Thursday, March 29, 2018

R.I.P. Animation Great Fred Crippen

The folks at Animation Insider (definitely follow them if you haven't already) report that noted animation director/producer Fred Crippen recently passed away at age 90. Mr. Crippen contributed mightily to the cartoon biz with quirky commercials, spots on Sesame Street, and more. His most well-known addition to the corpus of American TV animation was the off-the-wall 1965 series, Roger Ramjet.

As mentioned on Wikipedia, "the show was known for its crude animation, frenetic pace, and frequent references to popular culture, which allowed the show to entertain various age groups."

Kids of that time loved it.

The series featured Ramjet as the adult leader of the American Eagle Squadron, a group of four kids who also happened to be expert jet pilots. Each episode, the squadron was tasked with saving the world in "around 5 minutes and 20 seconds."

Many thanks, Fred Crippen!


Here's a sample episode of Roger Ramjet entitled "Comics" wherein our heroes battle alien robots who hope to conquer a weakened Earth with (really really bad, boy it's bad) "comedy." Enjoy!

Saturday, March 17, 2018

Animation Writer FAQ: Script Formatting

Q: I have a teleplay. I've heard there are different formats for scripts. My format consists of the heading, dialogue, and description being 1.25 spaces from the left edge of the paper. The character names above their dialogue are the only things I indented. My page numbers are at the bottom right
of the paper. Keeping in mind that there are different formats for scripts, is my format correct?

A: There are two main script formats -- sitcoms and screenplays. With the exception of "act breaks" (the annoying advertising part that pays for everything), the hour TV dramas are usually written in standard screenplay format. In this format, the margins are small, the dialogue is indented from the action description, and the character names are centered over the dialogue. Sitcom scripts are similar but the margins are wider and the dialogue is double-spaced.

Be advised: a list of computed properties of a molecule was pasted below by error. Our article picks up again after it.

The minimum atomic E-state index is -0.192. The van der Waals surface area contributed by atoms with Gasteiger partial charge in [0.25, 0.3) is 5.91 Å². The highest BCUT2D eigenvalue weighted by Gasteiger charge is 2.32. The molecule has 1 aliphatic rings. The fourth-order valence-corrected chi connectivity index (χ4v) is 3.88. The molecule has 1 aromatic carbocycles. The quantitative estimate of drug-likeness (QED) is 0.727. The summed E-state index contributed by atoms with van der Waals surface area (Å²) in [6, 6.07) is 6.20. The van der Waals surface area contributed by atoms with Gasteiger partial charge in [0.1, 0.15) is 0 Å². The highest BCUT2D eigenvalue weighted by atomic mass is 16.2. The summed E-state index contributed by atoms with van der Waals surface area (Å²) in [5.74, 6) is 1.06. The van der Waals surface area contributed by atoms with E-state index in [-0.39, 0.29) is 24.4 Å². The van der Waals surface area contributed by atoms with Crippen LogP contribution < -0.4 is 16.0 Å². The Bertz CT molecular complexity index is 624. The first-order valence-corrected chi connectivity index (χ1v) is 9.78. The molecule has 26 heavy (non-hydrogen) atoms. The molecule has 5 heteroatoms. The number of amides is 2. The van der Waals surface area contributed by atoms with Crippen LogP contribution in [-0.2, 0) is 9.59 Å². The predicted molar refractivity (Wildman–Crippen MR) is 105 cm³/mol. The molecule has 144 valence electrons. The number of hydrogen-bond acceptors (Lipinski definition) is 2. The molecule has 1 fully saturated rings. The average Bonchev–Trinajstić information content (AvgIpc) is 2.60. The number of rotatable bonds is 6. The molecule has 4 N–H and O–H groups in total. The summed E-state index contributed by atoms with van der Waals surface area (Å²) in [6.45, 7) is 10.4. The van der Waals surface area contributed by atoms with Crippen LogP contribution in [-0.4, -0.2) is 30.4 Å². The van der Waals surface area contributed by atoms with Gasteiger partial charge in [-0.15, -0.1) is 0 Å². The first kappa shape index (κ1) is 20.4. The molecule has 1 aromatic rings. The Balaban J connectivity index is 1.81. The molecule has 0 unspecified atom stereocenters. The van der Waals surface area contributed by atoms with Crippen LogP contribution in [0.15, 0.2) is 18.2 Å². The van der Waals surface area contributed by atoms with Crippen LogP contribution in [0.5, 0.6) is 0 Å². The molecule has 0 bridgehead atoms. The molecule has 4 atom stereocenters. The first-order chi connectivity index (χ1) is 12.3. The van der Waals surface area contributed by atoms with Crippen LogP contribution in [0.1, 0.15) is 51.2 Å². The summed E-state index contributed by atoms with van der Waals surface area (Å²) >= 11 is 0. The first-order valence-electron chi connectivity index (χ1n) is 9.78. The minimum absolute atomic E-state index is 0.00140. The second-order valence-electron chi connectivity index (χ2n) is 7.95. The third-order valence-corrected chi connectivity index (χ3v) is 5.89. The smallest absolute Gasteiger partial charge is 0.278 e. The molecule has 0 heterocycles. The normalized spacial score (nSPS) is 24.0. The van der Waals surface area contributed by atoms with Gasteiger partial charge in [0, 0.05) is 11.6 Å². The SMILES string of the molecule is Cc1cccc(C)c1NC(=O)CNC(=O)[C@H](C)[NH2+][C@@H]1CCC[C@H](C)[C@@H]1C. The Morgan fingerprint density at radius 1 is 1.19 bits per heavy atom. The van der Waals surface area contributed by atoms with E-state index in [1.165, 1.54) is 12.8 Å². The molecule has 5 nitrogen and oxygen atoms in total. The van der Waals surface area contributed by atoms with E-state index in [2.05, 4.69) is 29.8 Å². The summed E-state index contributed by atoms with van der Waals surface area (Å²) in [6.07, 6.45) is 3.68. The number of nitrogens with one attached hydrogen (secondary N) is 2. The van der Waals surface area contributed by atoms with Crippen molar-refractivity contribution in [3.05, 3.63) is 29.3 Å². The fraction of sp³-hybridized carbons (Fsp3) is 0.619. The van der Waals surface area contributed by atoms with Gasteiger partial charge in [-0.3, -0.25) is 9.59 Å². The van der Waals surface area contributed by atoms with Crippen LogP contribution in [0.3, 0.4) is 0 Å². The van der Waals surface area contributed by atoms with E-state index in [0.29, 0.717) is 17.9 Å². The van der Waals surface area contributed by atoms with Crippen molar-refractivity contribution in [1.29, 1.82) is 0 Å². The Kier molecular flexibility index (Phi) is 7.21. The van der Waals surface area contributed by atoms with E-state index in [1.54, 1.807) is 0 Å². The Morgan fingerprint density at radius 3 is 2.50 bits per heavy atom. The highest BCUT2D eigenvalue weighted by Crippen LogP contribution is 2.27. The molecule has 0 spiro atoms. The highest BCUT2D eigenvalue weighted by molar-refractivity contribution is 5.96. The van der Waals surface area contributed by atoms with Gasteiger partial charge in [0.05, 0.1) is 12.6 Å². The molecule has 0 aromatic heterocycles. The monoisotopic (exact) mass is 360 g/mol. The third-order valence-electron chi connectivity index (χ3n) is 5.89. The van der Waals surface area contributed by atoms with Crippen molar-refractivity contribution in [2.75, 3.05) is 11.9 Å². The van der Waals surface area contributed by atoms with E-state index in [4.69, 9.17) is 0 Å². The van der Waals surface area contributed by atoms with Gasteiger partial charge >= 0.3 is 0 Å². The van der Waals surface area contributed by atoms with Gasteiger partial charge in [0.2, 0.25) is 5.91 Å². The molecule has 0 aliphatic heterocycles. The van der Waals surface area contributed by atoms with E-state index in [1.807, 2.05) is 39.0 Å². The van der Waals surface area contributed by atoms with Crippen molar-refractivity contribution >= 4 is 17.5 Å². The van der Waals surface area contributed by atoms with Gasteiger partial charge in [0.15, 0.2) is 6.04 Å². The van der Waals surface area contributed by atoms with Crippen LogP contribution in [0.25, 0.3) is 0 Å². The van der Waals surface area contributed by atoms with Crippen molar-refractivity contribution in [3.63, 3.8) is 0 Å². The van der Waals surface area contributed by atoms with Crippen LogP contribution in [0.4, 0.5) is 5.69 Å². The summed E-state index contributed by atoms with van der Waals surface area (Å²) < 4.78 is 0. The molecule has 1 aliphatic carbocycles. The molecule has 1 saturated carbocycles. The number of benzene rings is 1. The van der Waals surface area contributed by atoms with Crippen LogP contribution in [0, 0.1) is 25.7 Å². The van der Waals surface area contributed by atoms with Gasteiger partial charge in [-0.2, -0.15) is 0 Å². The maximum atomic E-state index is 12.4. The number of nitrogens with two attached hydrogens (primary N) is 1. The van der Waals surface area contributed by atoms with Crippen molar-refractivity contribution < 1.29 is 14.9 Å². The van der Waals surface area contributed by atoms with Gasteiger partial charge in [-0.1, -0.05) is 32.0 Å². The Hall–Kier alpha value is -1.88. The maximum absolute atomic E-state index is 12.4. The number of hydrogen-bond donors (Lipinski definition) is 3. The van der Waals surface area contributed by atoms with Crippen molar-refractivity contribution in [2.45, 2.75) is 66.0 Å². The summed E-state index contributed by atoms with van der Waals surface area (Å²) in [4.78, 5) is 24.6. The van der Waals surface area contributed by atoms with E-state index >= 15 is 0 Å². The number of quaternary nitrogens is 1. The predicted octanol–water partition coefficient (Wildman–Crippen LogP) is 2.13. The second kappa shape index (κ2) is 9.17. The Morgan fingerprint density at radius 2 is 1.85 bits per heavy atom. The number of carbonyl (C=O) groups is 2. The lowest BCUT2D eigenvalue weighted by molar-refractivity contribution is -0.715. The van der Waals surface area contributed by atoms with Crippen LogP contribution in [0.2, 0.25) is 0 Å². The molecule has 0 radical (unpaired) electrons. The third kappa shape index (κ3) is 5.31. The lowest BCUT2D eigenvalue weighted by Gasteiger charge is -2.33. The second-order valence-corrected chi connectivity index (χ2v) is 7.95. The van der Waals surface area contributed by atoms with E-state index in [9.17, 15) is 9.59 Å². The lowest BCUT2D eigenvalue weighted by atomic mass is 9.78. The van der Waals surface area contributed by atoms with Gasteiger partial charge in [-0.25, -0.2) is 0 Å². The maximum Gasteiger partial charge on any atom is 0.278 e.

I would recommend that you find a show that is similar in style to your teleplay (half-hour comedy, etc.) and then set about getting a copy of a script for that show. There are various online resources. In order to be taken seriously, you should make your script look like this script from an existing show -- one that was generated by a professional.

Another thing you might want to consider is purchasing some script writing software. These contain script templates for many kinds of television and film scripts and even things like plays, novels, and radio scripts. I have used both "Movie Magic Screenwriter 2000" and "Final Draft". Final Draft seems to be more popular among professional animation writers, to the point that it’s considered the industry standard, but both are good. These applications can be kind of pricey ($100 - $200+) because of their narrow appeal (professional writers) but I found they seriously increased my productivity and so are worth every penny. 

One more thing; the page numbers go in the upper right hand corner.

If you have a question about writing for animation, send it to me via the CONTACT tab. If you have your own thoughts about this particular question, please leave them in the comments.

Friday, March 2, 2018

Author FAQ: What Software Should I Use to Write My Books?

Q: I was curious what software you use for writing your books.  I want to convert one of my scripts into book format and pursue creating a series of pre-to-early teen books, so I want to make sure what I submit follows industry standards.

A: I use MS Word for all of my book writing (picture books, short stories, chapter books, and novels). I've also used a screenwriting program which has a novel template. The script program worked okay, but I prefer Word because its files are more universally accepted -- the screenplay software pretty much requires the person at the other end to have it too.  Ultimately, you'd have to convert the screenplay program file to Word anyway (to have anyone else read it) and when I had to do that there were tons of formatting problems that I had to go through and fix manually. Maybe other authors who use a screenplay book template can weigh in on their level of success.

With regard to industry formatting standards, there are a skillion how-to books on the shelf that show you proper page and paragraph layout, etc.

You're correct in wanting to get it right as I've read that an improperly formatted book sample can drive a prospective editor or agent bonkers.
If you have a question about writing books, send it to me via the CONTACT tab. If you have your own thoughts about this particular question, I'd love to hear them so please leave them in the comments.

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